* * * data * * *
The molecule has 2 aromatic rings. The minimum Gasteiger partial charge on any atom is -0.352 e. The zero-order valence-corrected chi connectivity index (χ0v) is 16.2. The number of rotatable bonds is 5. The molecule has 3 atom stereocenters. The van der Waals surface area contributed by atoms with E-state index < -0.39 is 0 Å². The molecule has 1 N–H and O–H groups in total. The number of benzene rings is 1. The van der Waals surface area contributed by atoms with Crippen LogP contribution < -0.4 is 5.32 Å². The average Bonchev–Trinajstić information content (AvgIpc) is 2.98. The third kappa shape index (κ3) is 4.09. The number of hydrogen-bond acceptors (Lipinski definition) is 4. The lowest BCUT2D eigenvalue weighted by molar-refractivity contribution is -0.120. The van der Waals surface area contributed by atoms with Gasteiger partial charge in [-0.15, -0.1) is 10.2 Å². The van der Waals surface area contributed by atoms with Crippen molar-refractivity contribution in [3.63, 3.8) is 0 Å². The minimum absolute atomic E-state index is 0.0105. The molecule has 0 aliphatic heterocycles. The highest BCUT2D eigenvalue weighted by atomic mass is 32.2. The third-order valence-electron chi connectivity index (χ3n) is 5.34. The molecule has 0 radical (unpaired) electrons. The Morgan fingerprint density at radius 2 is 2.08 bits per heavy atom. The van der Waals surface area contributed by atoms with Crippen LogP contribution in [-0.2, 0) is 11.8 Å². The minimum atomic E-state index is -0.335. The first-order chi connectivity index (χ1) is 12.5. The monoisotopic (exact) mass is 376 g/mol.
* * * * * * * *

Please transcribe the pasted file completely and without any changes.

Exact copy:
The molecule has 2 aromatic rings. The minimum Gasteiger partial charge on any atom is -0.352 e. The zero-order valence-corrected chi connectivity index (χ0v) is 16.2. The number of rotatable bonds is 5. The molecule has 3 atom stereocenters. The van der Waals surface area contributed by atoms with E-state index < -0.39 is 0 Å². The molecule has 1 N–H and O–H groups in total. The number of benzene rings is 1. The van der Waals surface area contributed by atoms with Crippen LogP contribution < -0.4 is 5.32 Å². The average Bonchev–Trinajstić information content (AvgIpc) is 2.98. The third kappa shape index (κ3) is 4.09. The number of hydrogen-bond acceptors (Lipinski definition) is 4. The lowest BCUT2D eigenvalue weighted by molar-refractivity contribution is -0.120. The van der Waals surface area contributed by atoms with Gasteiger partial charge in [-0.15, -0.1) is 10.2 Å². The van der Waals surface area contributed by atoms with Crippen molar-refractivity contribution in [3.63, 3.8) is 0 Å². The minimum absolute atomic E-state index is 0.0105. The molecule has 0 aliphatic heterocycles. The highest BCUT2D eigenvalue weighted by atomic mass is 32.2. The third-order valence-electron chi connectivity index (χ3n) is 5.34. The molecule has 0 radical (unpaired) electrons. The Morgan fingerprint density at radius 2 is 2.08 bits per heavy atom. The van der Waals surface area contributed by atoms with Crippen LogP contribution in [-0.2, 0) is 11.8 Å². The minimum atomic E-state index is -0.335. The first-order chi connectivity index (χ1) is 12.5. The monoisotopic (exact) mass is 376 g/mol.